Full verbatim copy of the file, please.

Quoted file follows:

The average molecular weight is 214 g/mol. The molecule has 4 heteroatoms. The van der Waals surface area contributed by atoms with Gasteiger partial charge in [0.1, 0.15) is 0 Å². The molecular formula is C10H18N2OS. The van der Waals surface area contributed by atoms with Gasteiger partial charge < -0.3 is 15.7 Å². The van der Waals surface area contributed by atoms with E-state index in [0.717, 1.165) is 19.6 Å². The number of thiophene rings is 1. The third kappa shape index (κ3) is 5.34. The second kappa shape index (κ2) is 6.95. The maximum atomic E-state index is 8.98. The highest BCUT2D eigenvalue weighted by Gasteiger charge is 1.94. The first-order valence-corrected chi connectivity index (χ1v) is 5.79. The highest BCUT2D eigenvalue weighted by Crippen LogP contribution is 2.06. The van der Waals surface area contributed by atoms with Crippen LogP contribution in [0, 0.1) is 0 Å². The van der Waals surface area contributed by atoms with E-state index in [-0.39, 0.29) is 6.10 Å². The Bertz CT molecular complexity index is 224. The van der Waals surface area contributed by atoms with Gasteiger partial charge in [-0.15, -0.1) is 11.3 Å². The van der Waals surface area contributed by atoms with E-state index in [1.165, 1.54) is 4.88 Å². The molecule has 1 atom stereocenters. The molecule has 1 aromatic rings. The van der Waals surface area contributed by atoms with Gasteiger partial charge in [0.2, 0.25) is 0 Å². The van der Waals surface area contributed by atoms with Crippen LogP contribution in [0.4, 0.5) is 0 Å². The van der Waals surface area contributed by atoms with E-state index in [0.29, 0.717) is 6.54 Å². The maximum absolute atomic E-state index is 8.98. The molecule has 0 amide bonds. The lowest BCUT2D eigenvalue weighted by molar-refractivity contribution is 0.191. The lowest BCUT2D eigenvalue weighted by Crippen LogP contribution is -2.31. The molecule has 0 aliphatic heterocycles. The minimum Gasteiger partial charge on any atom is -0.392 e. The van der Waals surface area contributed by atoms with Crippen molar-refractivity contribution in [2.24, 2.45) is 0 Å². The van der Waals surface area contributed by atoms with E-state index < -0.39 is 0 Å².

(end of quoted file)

The average molecular weight is 214 g/mol. The molecule has 4 heteroatoms. The van der Waals surface area contributed by atoms with Gasteiger partial charge in [0.1, 0.15) is 0 Å². The molecular formula is C10H18N2OS. The van der Waals surface area contributed by atoms with Gasteiger partial charge < -0.3 is 15.7 Å². The van der Waals surface area contributed by atoms with E-state index in [0.717, 1.165) is 19.6 Å². The number of thiophene rings is 1. The third kappa shape index (κ3) is 5.34. The second kappa shape index (κ2) is 6.95. The maximum atomic E-state index is 8.98. The highest BCUT2D eigenvalue weighted by Gasteiger charge is 1.94. The first-order valence-corrected chi connectivity index (χ1v) is 5.79. The highest BCUT2D eigenvalue weighted by Crippen LogP contribution is 2.06. The van der Waals surface area contributed by atoms with Crippen LogP contribution in [0, 0.1) is 0 Å². The van der Waals surface area contributed by atoms with E-state index in [-0.39, 0.29) is 6.10 Å². The Bertz CT molecular complexity index is 224. The van der Waals surface area contributed by atoms with Gasteiger partial charge in [-0.15, -0.1) is 11.3 Å². The van der Waals surface area contributed by atoms with E-state index in [1.165, 1.54) is 4.88 Å². The molecule has 1 atom stereocenters. The molecule has 1 aromatic rings. The van der Waals surface area contributed by atoms with Gasteiger partial charge in [0.2, 0.25) is 0 Å². The van der Waals surface area contributed by atoms with Crippen LogP contribution in [0.4, 0.5) is 0 Å². The van der Waals surface area contributed by atoms with E-state index in [0.29, 0.717) is 6.54 Å². The maximum absolute atomic E-state index is 8.98. The molecule has 0 amide bonds. The lowest BCUT2D eigenvalue weighted by molar-refractivity contribution is 0.191. The lowest BCUT2D eigenvalue weighted by Crippen LogP contribution is -2.31. The molecule has 0 aliphatic heterocycles. The minimum Gasteiger partial charge on any atom is -0.392 e. The van der Waals surface area contributed by atoms with Crippen molar-refractivity contribution in [2.24, 2.45) is 0 Å². The van der Waals surface area contributed by atoms with E-state index < -0.39 is 0 Å².